Carl von Linné, a Swedish botanist better known as Carl Linnaeus, died Jan. 10, 1778, at age 70. In 1735, Linnaeus published a tall, slim pamphlet of 14 pages called System naturae—The System of Nature (second image). Here, in tabular form, he divided up the three kingdoms of nature–animal, plant, and mineral–into classes, orders, genera, and species. The animal kingdom occupies just two facing pages (third image), but here, for the first time, humans take their place in the order of Anthropomorpha (soon to be renamed Primates), with the generic name Homo and the specific name sapiens. Similarly, dogs, raccoons, tigers, and ferrets find a home in the order of Ferae (to be renamed Carnivora) and squirrels, porcupines, and rabbits share the order Glires, or Rodents. Interestingly, in this first edition, Linnaeus has an entire section, seemingly an order in itself, that he calls Paradoxa. These contain all the animals that don’t fit or are too poorly known, such as the phoenix, or mantichore, or the Rana piscatrix–the fishing frog. In later editions, Linnaeus sorts this all out, until by 1758, the 10th edition of the Systema has expanded to two fat volumes with descriptions of thousands of species. The first edition of 1735 is very scarce and we do not have it in our collection. But the Library does own the 10th edition, which is really the most important, since it is officially the starting point for all modern zoological and botanical nomenclature. We displayed our copy in the 2009 exhibition, The Grandeur of Life.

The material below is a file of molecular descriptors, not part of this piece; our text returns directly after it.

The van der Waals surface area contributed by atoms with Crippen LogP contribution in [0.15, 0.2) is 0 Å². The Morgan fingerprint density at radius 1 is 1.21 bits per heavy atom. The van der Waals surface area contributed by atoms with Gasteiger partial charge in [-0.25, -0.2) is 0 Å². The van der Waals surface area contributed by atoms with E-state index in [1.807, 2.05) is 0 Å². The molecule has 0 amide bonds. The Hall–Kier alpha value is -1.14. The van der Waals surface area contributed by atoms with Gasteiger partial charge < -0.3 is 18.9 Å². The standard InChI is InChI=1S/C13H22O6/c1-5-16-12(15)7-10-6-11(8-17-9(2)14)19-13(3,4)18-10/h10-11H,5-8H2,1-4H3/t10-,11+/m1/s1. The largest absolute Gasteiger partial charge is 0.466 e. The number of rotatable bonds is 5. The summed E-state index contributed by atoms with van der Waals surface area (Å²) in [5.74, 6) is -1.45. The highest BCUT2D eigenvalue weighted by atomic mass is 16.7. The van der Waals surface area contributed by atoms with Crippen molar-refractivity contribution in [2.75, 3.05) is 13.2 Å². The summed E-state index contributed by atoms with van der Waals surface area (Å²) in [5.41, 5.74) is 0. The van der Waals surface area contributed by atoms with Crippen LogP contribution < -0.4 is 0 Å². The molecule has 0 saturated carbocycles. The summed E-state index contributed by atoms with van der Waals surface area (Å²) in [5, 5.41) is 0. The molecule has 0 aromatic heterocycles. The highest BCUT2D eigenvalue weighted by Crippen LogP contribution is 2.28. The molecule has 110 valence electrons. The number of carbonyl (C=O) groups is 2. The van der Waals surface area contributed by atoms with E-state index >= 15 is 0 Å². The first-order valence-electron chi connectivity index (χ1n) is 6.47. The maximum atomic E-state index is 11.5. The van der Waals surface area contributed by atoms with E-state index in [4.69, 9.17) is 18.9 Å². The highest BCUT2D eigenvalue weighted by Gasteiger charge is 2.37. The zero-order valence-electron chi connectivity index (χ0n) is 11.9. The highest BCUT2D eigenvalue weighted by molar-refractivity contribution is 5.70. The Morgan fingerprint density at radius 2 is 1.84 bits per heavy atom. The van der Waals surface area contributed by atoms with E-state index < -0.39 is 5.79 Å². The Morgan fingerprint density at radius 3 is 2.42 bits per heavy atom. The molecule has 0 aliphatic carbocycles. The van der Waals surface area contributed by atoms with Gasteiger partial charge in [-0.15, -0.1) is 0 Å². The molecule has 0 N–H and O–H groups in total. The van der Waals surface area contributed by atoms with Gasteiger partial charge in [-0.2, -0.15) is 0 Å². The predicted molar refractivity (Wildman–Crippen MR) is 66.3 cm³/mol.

The two portraits show Linnaeus at age 32 (first image) and 67 (fourth image). There are many statues of Linnaeus scattered about; this one (fifth image) is on the campus of the University of Chicago.
Dr. William B. Ashworth, Jr., Consultant for the History of Science, Linda Hall Library and Associate Professor, Department of History, University of Missouri-Kansas City. Comments or corrections are welcome; please direct to email@example.com.